Jen Bryant and Melissa Sweet’s The Right Word: Roget and His Thesaurus (Ages 6-12) introduces children to the notion that, in the vast archives of the English language, there is a “right” word to express a precise meaning. Bryant and Sweet have become masters of picture book biographies in recent years (remember this post?); but their portrait of the man who invented the thesaurus is their most magnificent to date. The story of Dr. Peter Roget’s life is narrated beautifully for a young audience; but it is the way in which Sweet has visualized Roget’s fascination with language that truly captivates the reader. Like the thesaurus itself (which comes from the Greek word meaning “treasure house”), this is a book that’s impossible to absorb in one—or ten, or twenty—sittings. Visual feasts of collage beckon the eye on every page. « Read the rest of this entry »
October 23, 2014 § 5 Comments
The other evening, after cleaning up from dinner, I walked into the living room to find JP sticking his nose out the mail slot of our front door. “Mommy, I can smell winter coming! I forgot how delicious it smells! I thought I wanted summer to stay, but now I want winter to come!”
Perhaps because of my children’s innate excitement around seasonal transformations, or perhaps because of wanting to sway my own ambivalence about the onset of winter towards something more positive—either way, I have always had a special place in my heart for stories about fall (remember Fletcher and the Falling Leaves?). This year, I have discovered my most favorite presentation to date. It’s not a story. There are no frantic animals preparing for hibernation (see Bear Has a Story to Tell), or children frolicking in pumpkin patches (although you should still read Otis and the Scarecrow). Rather, there is a simple phrase on each page, accompanied by a stunning picture, and the meaning lies in the intersection between the two.
Fall Leaves (Ages 4-8), by Loretta Holland, with illustrations by Elly MacKay, is one of those picture books that can be enjoyed on multiple levels. At its simplest, it reads as a kind of lyrical, free verse poem, with one line per page. But each phrase is also a kind of headline, with a smaller-print paragraph below, containing detailed and carefully chosen information about a unique aspect of fall, like the migration of birds, the hibernation of perennials, or the heavy downpours (am I the only one who is consistently blind-sided by these rainy days, assuming every morning is going to bring a bright cloudless sky against which to pick apples and pumpkins?). « Read the rest of this entry »
October 16, 2014 § 4 Comments
“Mommy, you know how those witch hats got there?” my four year old casually ventured, as we walked through the Halloween section of our local variety store. Then, before I could answer, she stopped and turned towards me, her expression suddenly serious. “The witches dropped them,” she whispered.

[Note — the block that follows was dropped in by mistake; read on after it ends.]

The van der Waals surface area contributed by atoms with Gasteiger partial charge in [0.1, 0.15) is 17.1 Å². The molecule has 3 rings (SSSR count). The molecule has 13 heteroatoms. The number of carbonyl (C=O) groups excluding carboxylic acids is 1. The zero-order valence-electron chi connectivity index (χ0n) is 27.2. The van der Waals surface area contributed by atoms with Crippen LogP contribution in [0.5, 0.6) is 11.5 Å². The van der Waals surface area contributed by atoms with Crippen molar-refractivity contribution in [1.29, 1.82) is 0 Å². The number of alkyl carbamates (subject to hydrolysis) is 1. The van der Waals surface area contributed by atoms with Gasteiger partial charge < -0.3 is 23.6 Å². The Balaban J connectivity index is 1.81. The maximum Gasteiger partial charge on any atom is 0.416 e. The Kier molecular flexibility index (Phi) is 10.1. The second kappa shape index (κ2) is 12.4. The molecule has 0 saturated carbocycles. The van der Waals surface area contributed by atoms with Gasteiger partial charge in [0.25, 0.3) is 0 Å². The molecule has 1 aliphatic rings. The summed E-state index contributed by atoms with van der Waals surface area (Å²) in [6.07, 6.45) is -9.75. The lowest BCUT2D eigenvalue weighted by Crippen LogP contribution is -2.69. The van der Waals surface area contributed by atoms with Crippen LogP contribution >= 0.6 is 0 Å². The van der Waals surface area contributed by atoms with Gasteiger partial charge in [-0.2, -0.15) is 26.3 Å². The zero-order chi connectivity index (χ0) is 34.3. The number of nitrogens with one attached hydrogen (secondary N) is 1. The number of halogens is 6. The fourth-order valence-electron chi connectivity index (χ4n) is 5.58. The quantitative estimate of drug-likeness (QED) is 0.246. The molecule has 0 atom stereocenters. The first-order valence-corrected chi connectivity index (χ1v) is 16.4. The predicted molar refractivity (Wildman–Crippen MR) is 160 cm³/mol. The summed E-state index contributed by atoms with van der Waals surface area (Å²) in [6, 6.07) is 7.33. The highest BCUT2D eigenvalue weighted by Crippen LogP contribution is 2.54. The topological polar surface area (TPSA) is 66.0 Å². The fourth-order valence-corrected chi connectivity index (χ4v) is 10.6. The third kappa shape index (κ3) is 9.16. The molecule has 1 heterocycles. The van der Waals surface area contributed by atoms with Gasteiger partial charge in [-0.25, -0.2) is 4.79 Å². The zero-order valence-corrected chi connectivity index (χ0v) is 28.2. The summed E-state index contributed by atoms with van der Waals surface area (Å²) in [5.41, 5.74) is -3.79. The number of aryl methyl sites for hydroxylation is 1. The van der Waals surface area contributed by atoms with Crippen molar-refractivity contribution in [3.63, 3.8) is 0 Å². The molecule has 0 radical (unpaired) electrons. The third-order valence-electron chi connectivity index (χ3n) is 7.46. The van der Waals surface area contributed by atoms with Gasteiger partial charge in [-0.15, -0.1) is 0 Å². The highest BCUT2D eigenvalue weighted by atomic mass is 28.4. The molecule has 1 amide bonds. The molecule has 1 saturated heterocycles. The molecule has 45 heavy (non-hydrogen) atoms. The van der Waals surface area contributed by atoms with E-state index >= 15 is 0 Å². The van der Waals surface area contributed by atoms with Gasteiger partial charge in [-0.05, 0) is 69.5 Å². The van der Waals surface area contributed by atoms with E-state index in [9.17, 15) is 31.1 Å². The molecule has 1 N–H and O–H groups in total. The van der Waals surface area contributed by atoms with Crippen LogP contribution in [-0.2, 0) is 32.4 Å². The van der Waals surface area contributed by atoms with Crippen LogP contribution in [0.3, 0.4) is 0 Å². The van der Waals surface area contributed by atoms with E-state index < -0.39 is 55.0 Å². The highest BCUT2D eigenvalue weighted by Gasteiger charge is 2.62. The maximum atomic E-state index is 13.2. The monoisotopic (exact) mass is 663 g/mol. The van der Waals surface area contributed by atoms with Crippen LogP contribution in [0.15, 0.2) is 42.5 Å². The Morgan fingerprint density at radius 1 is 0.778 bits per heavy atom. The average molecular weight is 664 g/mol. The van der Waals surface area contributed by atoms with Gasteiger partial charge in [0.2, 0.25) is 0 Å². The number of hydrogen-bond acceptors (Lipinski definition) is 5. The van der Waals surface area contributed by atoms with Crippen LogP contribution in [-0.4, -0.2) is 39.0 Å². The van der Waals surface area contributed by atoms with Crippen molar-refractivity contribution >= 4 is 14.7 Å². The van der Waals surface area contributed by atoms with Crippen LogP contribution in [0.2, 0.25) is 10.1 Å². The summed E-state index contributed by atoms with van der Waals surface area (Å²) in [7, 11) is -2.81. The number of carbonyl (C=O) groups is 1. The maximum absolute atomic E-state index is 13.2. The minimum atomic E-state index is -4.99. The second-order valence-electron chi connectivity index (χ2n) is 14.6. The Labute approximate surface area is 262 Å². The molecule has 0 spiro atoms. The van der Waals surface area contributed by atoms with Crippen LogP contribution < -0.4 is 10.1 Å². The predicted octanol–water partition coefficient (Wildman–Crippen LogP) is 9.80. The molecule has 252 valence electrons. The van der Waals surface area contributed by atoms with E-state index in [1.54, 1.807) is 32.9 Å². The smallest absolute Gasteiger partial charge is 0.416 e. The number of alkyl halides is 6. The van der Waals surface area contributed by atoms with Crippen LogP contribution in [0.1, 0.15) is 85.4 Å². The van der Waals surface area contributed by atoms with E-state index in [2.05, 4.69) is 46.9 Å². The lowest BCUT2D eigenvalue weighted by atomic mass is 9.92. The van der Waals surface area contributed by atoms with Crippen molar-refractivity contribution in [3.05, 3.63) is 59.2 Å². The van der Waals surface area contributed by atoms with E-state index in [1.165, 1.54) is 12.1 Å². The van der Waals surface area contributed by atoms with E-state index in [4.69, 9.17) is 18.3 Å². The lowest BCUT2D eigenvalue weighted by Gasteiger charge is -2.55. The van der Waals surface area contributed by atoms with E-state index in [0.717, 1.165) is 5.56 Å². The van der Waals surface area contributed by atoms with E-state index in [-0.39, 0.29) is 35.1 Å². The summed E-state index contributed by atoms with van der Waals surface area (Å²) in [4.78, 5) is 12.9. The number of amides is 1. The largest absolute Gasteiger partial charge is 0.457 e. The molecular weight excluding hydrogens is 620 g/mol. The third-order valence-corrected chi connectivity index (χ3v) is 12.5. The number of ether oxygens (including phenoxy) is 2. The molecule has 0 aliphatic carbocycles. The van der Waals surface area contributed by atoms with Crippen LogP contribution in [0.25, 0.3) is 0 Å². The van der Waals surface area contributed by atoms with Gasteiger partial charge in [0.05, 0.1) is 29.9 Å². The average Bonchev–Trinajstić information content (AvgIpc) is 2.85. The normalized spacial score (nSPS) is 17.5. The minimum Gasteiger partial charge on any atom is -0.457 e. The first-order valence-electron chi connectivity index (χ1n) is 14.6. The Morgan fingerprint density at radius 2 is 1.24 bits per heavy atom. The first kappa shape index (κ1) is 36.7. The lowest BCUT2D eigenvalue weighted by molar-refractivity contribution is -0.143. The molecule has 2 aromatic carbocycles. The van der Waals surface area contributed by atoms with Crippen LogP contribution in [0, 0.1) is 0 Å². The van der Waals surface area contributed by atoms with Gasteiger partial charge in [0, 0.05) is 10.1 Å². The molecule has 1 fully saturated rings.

I love October. Not for the costumes, or the weeks of planning that go into them (read: daily changing of minds). Not for the candy, which I can never get out of the house fast enough. I love it for its air of anticipation. That mysterious, slightly uneasy, could-it-might-it-be-real feeling that pokes at the back of our minds. As the evenings darken, the wind picks up, and the creaks on the roof grow louder, the lines between real and imaginary begin to get a little messy. You might say that for these few weeks, we get a taste of the way our kids feel all year long.
Indeed, many of my favorite “Halloween” stories to share with my kids are, in fact, not about Halloween at all—which means (hooray) that they can be enjoyed all 365 days. I’m referring to gems like Creepy Carrots, The Monsters’ Monster, and Vampirina Ballerina. This year’s newcomer is I Am a Witch’s Cat (Ages 2-6), by Harriet Muncaster: a simple picture book narrated in the voice of a little girl, who loves to dress up like a little black cat, because she believes her mother to be a witch (“but I don’t mind, because she is a good witch”). « Read the rest of this entry »
May 15, 2014 § 1 Comment
We’re all about birds this spring. Well, to be fair, I’m all about birds, but I’m filling my kids’ baskets with bird-related books, in hopes that they will catch on, too. I can’t help myself. There’s something about Spring Fever that drives me to obsess about some natural wonder alive and transforming outside my window (see past years’ obsessions with trees and worms). And what better way to drag my children along on this journey than through non-fiction picture books, which pair beautiful illustrations and poetic text with fascinating information?
I didn’t exactly choose birds as this year’s subject matter. They chose me. They chose me by waking me up at 4:30am with their frantic, high-pitched chirping. They chose me by making a nest between our roof and my bedroom ceiling, fast and furious work that sounded as if a much larger animal was ripping down sheets of metal. They chose me by distracting my children over breakfast, encouraging bowls of oatmeal to sit half-eaten, in favor of watching a pair of cardinals dancing in the dogwood outside our dining room window (my children are convinced that “Buddy” and “Lady Buddy” followed us two years ago when we moved up the hill to our current house). Let’s just say that the time seemed ripe to learn a thing or ten about the busy birds around us.
What I discovered was a treasure trove of non-fiction picture books starring birds, many published in recent years. I’ve shared my complete list of favorites at the end (with picks through age 10), but I had so much trouble choosing one to focus on here, that I have to expound on two. The first is Rita Gray’s Have You Heard the Nesting Bird? (Ages 3-6), illustrated by Kenard Pak. This is one of those deceptively simple picture books that educates as it delights. « Read the rest of this entry »